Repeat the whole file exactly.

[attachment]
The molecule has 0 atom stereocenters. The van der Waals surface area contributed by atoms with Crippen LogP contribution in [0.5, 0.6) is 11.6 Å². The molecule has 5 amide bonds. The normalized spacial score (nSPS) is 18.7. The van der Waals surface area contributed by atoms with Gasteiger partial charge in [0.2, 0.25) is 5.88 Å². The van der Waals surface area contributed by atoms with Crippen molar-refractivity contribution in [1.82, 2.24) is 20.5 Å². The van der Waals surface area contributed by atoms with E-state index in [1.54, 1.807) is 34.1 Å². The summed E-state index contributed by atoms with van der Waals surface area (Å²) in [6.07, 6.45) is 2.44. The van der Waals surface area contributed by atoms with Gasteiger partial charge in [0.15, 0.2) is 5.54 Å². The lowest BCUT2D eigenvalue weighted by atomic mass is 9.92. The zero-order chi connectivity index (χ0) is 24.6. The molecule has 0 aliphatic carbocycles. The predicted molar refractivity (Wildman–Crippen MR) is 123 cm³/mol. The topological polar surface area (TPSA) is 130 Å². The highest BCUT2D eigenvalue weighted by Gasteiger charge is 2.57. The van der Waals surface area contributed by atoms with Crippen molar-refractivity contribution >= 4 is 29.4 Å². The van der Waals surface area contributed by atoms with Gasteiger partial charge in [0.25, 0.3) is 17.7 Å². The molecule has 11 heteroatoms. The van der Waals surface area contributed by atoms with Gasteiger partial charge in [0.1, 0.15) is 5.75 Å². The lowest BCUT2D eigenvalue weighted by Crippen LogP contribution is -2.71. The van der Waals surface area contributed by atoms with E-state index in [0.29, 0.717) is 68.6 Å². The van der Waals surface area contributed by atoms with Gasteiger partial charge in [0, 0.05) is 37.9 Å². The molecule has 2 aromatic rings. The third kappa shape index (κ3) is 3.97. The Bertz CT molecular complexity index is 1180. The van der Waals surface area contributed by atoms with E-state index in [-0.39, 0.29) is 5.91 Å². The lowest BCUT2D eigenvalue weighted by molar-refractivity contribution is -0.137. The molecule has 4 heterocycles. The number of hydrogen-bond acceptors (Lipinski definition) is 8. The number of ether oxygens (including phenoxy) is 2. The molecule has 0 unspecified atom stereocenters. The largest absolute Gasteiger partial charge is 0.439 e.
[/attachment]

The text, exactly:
The molecule has 0 atom stereocenters. The van der Waals surface area contributed by atoms with Crippen LogP contribution in [0.5, 0.6) is 11.6 Å². The molecule has 5 amide bonds. The normalized spacial score (nSPS) is 18.7. The van der Waals surface area contributed by atoms with Gasteiger partial charge in [0.2, 0.25) is 5.88 Å². The van der Waals surface area contributed by atoms with Crippen molar-refractivity contribution in [1.82, 2.24) is 20.5 Å². The van der Waals surface area contributed by atoms with E-state index in [1.54, 1.807) is 34.1 Å². The summed E-state index contributed by atoms with van der Waals surface area (Å²) in [6.07, 6.45) is 2.44. The van der Waals surface area contributed by atoms with Gasteiger partial charge in [0.15, 0.2) is 5.54 Å². The lowest BCUT2D eigenvalue weighted by atomic mass is 9.92. The zero-order chi connectivity index (χ0) is 24.6. The molecule has 0 aliphatic carbocycles. The predicted molar refractivity (Wildman–Crippen MR) is 123 cm³/mol. The topological polar surface area (TPSA) is 130 Å². The highest BCUT2D eigenvalue weighted by Gasteiger charge is 2.57. The van der Waals surface area contributed by atoms with Crippen molar-refractivity contribution >= 4 is 29.4 Å². The van der Waals surface area contributed by atoms with Gasteiger partial charge in [0.25, 0.3) is 17.7 Å². The molecule has 11 heteroatoms. The van der Waals surface area contributed by atoms with Gasteiger partial charge in [0.1, 0.15) is 5.75 Å². The lowest BCUT2D eigenvalue weighted by Crippen LogP contribution is -2.71. The van der Waals surface area contributed by atoms with E-state index in [0.29, 0.717) is 68.6 Å². The van der Waals surface area contributed by atoms with Gasteiger partial charge in [0, 0.05) is 37.9 Å². The molecule has 2 aromatic rings. The third kappa shape index (κ3) is 3.97. The Bertz CT molecular complexity index is 1180. The van der Waals surface area contributed by atoms with E-state index in [-0.39, 0.29) is 5.91 Å². The lowest BCUT2D eigenvalue weighted by molar-refractivity contribution is -0.137. The molecule has 4 heterocycles. The number of hydrogen-bond acceptors (Lipinski definition) is 8. The number of ether oxygens (including phenoxy) is 2. The molecule has 0 unspecified atom stereocenters. The largest absolute Gasteiger partial charge is 0.439 e.